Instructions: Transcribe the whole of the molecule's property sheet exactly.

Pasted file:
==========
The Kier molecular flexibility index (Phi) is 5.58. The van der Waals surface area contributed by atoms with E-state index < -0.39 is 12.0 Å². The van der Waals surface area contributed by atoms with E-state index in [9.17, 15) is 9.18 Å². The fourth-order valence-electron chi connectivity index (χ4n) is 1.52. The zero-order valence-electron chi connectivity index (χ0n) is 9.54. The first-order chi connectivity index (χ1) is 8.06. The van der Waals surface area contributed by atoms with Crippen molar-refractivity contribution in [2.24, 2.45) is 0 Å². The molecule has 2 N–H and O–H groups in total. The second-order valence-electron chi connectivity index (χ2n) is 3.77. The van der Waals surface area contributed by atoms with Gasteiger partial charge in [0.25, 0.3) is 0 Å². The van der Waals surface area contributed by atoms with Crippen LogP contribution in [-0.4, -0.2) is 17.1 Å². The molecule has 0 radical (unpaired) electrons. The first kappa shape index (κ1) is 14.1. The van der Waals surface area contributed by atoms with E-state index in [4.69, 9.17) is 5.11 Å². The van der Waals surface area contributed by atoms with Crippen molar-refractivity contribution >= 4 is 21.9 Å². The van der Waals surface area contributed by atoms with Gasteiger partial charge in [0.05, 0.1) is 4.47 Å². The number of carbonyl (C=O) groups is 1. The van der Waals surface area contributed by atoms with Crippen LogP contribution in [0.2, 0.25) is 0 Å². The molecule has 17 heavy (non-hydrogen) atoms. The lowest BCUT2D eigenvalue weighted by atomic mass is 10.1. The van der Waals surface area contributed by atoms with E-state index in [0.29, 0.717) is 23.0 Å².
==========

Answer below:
The Kier molecular flexibility index (Phi) is 5.58. The van der Waals surface area contributed by atoms with E-state index < -0.39 is 12.0 Å². The van der Waals surface area contributed by atoms with E-state index in [9.17, 15) is 9.18 Å². The fourth-order valence-electron chi connectivity index (χ4n) is 1.52. The zero-order valence-electron chi connectivity index (χ0n) is 9.54. The first-order chi connectivity index (χ1) is 8.06. The van der Waals surface area contributed by atoms with Crippen molar-refractivity contribution in [2.24, 2.45) is 0 Å². The molecule has 2 N–H and O–H groups in total. The second-order valence-electron chi connectivity index (χ2n) is 3.77. The van der Waals surface area contributed by atoms with Gasteiger partial charge in [0.25, 0.3) is 0 Å². The van der Waals surface area contributed by atoms with Crippen LogP contribution in [-0.4, -0.2) is 17.1 Å². The molecule has 0 radical (unpaired) electrons. The first kappa shape index (κ1) is 14.1. The van der Waals surface area contributed by atoms with E-state index in [4.69, 9.17) is 5.11 Å². The van der Waals surface area contributed by atoms with Crippen molar-refractivity contribution >= 4 is 21.9 Å². The van der Waals surface area contributed by atoms with Gasteiger partial charge in [0.05, 0.1) is 4.47 Å². The number of carbonyl (C=O) groups is 1. The van der Waals surface area contributed by atoms with Crippen LogP contribution in [0.2, 0.25) is 0 Å². The molecule has 17 heavy (non-hydrogen) atoms. The lowest BCUT2D eigenvalue weighted by atomic mass is 10.1. The van der Waals surface area contributed by atoms with E-state index in [0.29, 0.717) is 23.0 Å².